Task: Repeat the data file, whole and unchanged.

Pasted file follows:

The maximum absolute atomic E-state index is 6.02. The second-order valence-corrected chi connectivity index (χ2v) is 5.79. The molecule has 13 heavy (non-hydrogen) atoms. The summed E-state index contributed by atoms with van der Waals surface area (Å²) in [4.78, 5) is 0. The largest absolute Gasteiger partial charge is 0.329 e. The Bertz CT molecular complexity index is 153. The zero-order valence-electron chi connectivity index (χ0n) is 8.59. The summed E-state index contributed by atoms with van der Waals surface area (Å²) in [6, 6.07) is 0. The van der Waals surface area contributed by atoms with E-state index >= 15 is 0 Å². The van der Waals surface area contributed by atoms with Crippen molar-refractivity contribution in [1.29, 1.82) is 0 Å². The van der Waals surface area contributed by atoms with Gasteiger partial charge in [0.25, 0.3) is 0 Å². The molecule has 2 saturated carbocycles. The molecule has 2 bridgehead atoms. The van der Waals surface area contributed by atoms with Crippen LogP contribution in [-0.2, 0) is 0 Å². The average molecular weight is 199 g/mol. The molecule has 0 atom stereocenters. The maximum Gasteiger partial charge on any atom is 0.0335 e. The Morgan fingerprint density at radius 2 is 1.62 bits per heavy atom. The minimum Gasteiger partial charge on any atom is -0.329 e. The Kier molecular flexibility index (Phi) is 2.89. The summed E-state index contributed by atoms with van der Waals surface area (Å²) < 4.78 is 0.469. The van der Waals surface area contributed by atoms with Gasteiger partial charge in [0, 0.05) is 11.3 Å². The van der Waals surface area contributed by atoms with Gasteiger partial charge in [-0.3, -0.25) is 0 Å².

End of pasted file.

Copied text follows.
The maximum absolute atomic E-state index is 6.02. The second-order valence-corrected chi connectivity index (χ2v) is 5.79. The molecule has 13 heavy (non-hydrogen) atoms. The summed E-state index contributed by atoms with van der Waals surface area (Å²) in [4.78, 5) is 0. The largest absolute Gasteiger partial charge is 0.329 e. The Bertz CT molecular complexity index is 153. The zero-order valence-electron chi connectivity index (χ0n) is 8.59. The summed E-state index contributed by atoms with van der Waals surface area (Å²) in [6, 6.07) is 0. The van der Waals surface area contributed by atoms with E-state index >= 15 is 0 Å². The van der Waals surface area contributed by atoms with Crippen molar-refractivity contribution in [1.29, 1.82) is 0 Å². The van der Waals surface area contributed by atoms with Gasteiger partial charge in [0.25, 0.3) is 0 Å². The molecule has 2 saturated carbocycles. The molecule has 2 bridgehead atoms. The van der Waals surface area contributed by atoms with Crippen LogP contribution in [-0.2, 0) is 0 Å². The average molecular weight is 199 g/mol. The molecule has 0 atom stereocenters. The maximum Gasteiger partial charge on any atom is 0.0335 e. The Morgan fingerprint density at radius 2 is 1.62 bits per heavy atom. The minimum Gasteiger partial charge on any atom is -0.329 e. The Kier molecular flexibility index (Phi) is 2.89. The summed E-state index contributed by atoms with van der Waals surface area (Å²) < 4.78 is 0.469. The van der Waals surface area contributed by atoms with Gasteiger partial charge in [0, 0.05) is 11.3 Å². The van der Waals surface area contributed by atoms with Gasteiger partial charge in [-0.3, -0.25) is 0 Å².